Cool new "spectral tools" in Bitwig

It’d be the fft size + the hop no? Either way, I’ve found for things like this (like the sweet sounding FrameLib spectral freeze) that at lower fft sizes the sound quality drops really quickly, so it becomes hard to find a usable spot where it’s fast enough to use, and good enough sounding to be worth using.

The latest version sounds real nice.

Something like that yes.

You mustn’t use any spectral processing in realtime then :laughing: You were born in the wrong era!

Hehe, if it’s >512, it’s too slow for me!

Not that it would make a massive difference, but I do look forward to an M2+ world where everyone runs at 192k, so I can shrink my I/O vector down and possible be able to do realtime stuff with (the equivalent of) 512 or, god forbid, 1024!

That being said, for some stuff it isn’t as critical. It’s just when there’s audible transients, it becomes super apparent, and the loudness splitting is definitely one of those cases.

(I also have a great sounding “faux spectral freeze” based on one of @pete’s reverb that has no latency, and is acting as my Framelib freeze replacement for the time being)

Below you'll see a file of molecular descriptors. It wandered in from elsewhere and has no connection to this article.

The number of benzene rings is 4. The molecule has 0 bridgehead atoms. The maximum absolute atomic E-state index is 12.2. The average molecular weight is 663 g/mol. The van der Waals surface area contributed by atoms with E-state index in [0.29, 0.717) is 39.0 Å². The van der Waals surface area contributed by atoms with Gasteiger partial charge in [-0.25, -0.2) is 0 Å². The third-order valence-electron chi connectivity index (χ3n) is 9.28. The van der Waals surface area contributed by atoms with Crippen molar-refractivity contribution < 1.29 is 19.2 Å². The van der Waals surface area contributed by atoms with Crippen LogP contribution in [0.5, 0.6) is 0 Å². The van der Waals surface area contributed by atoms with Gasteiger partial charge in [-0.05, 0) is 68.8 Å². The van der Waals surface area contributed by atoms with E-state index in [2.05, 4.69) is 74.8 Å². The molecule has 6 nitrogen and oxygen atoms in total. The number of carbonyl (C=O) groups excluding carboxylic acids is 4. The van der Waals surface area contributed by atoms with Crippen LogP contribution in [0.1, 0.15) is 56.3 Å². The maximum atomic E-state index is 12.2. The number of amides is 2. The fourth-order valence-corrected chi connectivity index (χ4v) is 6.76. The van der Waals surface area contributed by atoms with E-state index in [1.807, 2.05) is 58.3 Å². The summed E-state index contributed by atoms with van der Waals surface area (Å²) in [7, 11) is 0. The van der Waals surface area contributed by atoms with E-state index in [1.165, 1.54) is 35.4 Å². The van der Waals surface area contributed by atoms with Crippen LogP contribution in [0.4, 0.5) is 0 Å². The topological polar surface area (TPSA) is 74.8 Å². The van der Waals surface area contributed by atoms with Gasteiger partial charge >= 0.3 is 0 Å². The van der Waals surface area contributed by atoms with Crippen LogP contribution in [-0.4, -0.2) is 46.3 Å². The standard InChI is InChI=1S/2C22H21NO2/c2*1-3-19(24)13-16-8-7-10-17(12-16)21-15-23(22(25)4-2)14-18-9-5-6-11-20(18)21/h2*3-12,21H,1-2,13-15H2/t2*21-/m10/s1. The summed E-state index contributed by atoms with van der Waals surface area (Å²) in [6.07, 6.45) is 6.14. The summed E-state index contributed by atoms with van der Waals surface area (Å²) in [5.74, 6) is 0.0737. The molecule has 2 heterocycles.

you won’t get more precision than 48k 128 samples… except in bat range :slight_smile:

How does the freeze work with no latency? Surely there must be some model of time built into it for projecting forward some frozen audio samples?

It’s more the roundtrip time I’ll save by having an I/O vector size or 16 @ 192k, so I’ll have a few ms to “spare” to try out chunkier fft sizes.

It’s not actually a spectral/frequency-based freeze, but a reverb-based process that you can freeze the state of the buffers (or however it works). So the moment you send some energy into the system, it’s already sounding. I actually did a bit of testing to try a hybrid approach ala multiconvolve where the first initial bit is the time-based “reverb” freeze and then that crossfades over to the Framelib one, but in the end I think the time-based one sounds good and usable on its own. It’s a bit since I did the testing, but I remember actually preferring the sound of the freezeverb approach on percussive stuff anyways.

It seems IRCAM decided to counter-attack:

Some new videos with more info/detail:

I love this guy’s tone and cadence

wooooow this is full-asmr-trigger-space!